Azure Fey, Media and Crisis Communications Practitioner, recently published an article detailing why big business in South Africa should continue communicating during the Covid-19 crisis. Here is what she had to say…
As a corporate communications professional and a former journalist, I understand the co-dependent relationship that exists between the media and big business. That the public is reliant on this mutual professional (and ethical) affiliation to get a view of the inner-workings of these organisations as a means of policing their behaviours and actions, as well as their impact on broader society.
This insight, which most citizens only has access to via media, is one very powerful channel of emotionally binding society with that which big business has to offer. Business owners or leadership, believe this, among their other strategic and practical efforts, will yield an uptick in the bottom line through an increase in brand awareness and loyalty, and the purchasing of goods and services.
A driver for future reputation
On the other hand, their communications teams work tirelessly to develop these relationships with the understanding that more awareness of an organisation’s positive behaviours and actions through media activities will have positive outcomes on overall reputation among members of society and shareholders. Above all else, the hope is that this more favourable reputation will result in a ripple effect of more brand loyalty, potential investment, and possibly a pliable stakeholder’s ear required for further business growth.
The South African media, as we know, is inundated every day with communication from corporate South Africa. One after the other peddling their wares. Some of it relevant, others, arguably blatant fluffing of the feathers (yeah, we try and sometimes there’s just no avoiding it).
Nevertheless, it is in times of real crisis, as we as a nation are faced with currently, that the true nature and character of big business emerges – their accessibility, their transparency, their loyalty and commitment to society. Their visibility, actions and behaviour now more than ever before become a driver for future reputation, and whether the individual on the street resonate with them, believe in them, importantly TRUST in them. Tell the organisation’s relevant stories of hope
Right now, the greatest focus of South Africa’s media is on government’s response to the crisis– health-wise and economically; what the fallout of this all means for business and society; and the reaction of the country’s citizens to some of the revocation of rights in the interest of mitigating and minimising the long-term negative impact. However, media’s gaze will certainly wander back to the actions of big business, asking pertinent questions, particularly because most of them are better positioned than small- and medium-sized enterprises to weather the economic storm currently raging and unlikely to abate in the months to come. Further, President Ramaphosa has called for them to play their part in fighting the pandemic. Despite this, now is no time for big business to retreat from the public eye. Yes, they too are focused on salvaging what may be left of their operations once the lockdown comes to an end and to contemplating and planning (as best as possible) for an uncertain future, but the work of the media practitioner does not end now.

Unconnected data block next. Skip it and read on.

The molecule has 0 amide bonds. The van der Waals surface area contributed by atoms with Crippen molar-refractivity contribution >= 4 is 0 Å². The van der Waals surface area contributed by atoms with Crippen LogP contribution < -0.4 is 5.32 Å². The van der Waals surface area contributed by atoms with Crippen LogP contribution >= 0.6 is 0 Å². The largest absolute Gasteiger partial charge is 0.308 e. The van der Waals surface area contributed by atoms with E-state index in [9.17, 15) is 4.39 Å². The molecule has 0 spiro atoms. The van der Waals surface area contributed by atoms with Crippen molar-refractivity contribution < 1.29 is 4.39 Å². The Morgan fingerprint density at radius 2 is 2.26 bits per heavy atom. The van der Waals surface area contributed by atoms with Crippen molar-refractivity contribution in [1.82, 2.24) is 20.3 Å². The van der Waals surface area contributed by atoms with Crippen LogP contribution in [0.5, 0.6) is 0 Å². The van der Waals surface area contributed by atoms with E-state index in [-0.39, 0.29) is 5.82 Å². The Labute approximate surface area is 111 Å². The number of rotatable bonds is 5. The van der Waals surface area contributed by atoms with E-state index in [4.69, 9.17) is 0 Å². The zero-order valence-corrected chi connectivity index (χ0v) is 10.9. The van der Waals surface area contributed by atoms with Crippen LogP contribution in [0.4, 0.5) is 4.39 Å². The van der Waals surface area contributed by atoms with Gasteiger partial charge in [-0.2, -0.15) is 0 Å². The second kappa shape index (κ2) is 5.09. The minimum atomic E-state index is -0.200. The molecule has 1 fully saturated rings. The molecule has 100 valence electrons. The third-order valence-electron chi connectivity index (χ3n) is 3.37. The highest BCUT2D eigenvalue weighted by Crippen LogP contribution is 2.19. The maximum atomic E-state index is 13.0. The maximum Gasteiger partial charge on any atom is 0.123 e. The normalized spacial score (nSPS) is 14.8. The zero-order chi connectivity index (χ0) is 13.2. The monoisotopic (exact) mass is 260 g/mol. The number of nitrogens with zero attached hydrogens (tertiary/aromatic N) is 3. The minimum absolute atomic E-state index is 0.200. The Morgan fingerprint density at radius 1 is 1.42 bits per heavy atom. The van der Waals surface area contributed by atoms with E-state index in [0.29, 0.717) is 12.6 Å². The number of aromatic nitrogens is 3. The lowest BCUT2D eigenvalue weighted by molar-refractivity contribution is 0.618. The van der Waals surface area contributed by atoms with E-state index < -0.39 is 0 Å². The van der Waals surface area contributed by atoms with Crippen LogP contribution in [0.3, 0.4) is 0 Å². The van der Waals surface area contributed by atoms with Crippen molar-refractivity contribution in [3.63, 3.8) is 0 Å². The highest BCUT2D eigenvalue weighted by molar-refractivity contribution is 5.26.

This is their time to stand up and tell the organisation’s relevant stories of hope and even those of despair because admittedly, there will be those. The public need to know how big business is stepping up to the plate and supporting the state of affairs and society that it so often claims to care about at other times without being prompted.
Being accessible, transparent and open in communicating
In addition, it’s important to demonstrate the human character of business to ensure the brand maintains an emotional connection with stakeholders - think Edcon CEO Grant Pattison’s raw emotional conversation with SMME suppliers recently and the resulting communication on the business’s future probability of continuing operations post-Covid-19. Media and other stakeholders, including the public, have given them an empathetic ear and all companies need this understanding and support in a time of crisis. A brand can only build this level of understanding during crisis by being accessible, transparent and open in communicating consistently through thick and thin.
Society and business are linked – the one supports the other. And so, it is during this time, when the consumers of services and products who face one of the greatest mass uncertainly of their times, that big business should step forward and communicate how they are helping buffer the fallout as much as possible, as well as how they may be struggling.
A careful balance of communication should be developed so that media and the public are not overwhelmed or that communication does not border on the irrelevant or simply communicating for the sake of it.
We need to work with media and help them in this critical time to tell well-balanced and comprehensive stories that are of interest to the nation. Critically, communication and visibility during this time will indeed help build reputation and long-term trust in brands. This is such a moment and one that will indeed come back to companies in months and years from now.